4 Everyday Objects Worth Drawing

I often get asked ‘what should I draw?’ I think drawing anything is worthwhile but there are some objects that are useful to draw and everyone can get hold of.  I explain why these objects are good for teaching certain skills.

Pots, Jars and Vases

You may think these are a bit dull to draw but they are can develop your observational drawing skills. Everyone has these at home too so they are something you can easily find.  They are good for learning ellipses (circles in perspective) see my post What are Ellipses? if you would like to know more about ellipses.

Try drawing different sized pots, jars and vases and you can practice shapes and comparative proportions (how tall or wide something is in comparison to something else).

Jars, pots and vases are great for proportion and shape skills
Jars, pots and vases are great for proportion and shape skills

Fruit and Vegetables

Simple round shapes are easier to draw

These are easy to get hold of and because they are round shapes they are good to draw. Studying how light hits a round sphere is a good drawing exercise for shading and tone.  See my post What is a Tonal Value? for more information about tone and how to learn about tones.  Try moving the apple or orange in different angles and observing light bounce off them.  Put them on a shelf and draw them in  strong daylight to get the best results.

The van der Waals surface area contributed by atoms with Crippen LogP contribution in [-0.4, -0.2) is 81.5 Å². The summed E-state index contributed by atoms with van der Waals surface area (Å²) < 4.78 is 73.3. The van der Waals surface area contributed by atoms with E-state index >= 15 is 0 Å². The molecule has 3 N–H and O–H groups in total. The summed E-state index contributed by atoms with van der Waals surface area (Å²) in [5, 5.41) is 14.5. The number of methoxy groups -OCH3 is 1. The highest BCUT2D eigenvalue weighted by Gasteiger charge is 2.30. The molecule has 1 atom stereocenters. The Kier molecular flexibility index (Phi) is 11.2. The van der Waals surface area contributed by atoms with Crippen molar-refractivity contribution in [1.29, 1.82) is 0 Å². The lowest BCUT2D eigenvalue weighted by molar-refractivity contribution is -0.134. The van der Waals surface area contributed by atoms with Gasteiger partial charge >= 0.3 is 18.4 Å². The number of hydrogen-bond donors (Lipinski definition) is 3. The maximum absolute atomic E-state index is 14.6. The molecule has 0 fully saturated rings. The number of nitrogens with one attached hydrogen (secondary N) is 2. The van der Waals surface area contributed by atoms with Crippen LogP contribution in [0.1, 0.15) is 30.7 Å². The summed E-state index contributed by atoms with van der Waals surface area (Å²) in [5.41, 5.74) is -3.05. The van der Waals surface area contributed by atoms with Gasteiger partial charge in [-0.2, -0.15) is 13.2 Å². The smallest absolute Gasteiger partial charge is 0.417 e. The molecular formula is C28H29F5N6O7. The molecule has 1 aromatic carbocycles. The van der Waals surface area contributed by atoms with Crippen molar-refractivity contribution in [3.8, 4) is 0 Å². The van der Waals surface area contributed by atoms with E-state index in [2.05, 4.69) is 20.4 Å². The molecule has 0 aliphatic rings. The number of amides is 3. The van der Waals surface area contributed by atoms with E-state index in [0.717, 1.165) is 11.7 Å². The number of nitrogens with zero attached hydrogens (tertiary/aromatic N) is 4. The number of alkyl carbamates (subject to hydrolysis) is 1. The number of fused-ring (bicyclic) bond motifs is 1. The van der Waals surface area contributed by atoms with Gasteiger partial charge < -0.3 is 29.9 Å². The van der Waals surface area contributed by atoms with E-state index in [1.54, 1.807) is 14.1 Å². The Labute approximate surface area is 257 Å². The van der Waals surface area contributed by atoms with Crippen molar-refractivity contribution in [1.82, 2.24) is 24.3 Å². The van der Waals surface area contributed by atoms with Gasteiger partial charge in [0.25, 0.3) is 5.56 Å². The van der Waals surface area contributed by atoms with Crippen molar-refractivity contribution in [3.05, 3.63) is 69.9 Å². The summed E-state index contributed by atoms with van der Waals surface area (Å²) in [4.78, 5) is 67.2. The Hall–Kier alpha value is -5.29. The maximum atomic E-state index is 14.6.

Chairs or Stalls

Slightly more challenging subjects as they will test your perspective skills.  They are are good for learning about angles (particularly if we can see the legs of the chair or stall) and negative and positive space.  

Negative space studies
Negative space studies


Fabric is worth studying on its own because folds and creases are challenging subject matter.  It is often the folds and creases in a fabric that give the game away if not observed correctly because they tell the story of how the fabric falls and what is underneath it.  Observe fabric and you will become better at drawing and painting clothed figures.

Drawing and painting fabric is excellent for blending skills because most fabric has smooth blends from dark to light as it folds and creases.

Drawing or painting fabric is good for blending and tones.
Drawing or painting fabric is good for blending and tones.

Try these objects and see how you get on, there are benefits in concentrating on each object first before putting a still life together of several objects. See my post How Do I Plan a Still Life? for more details.



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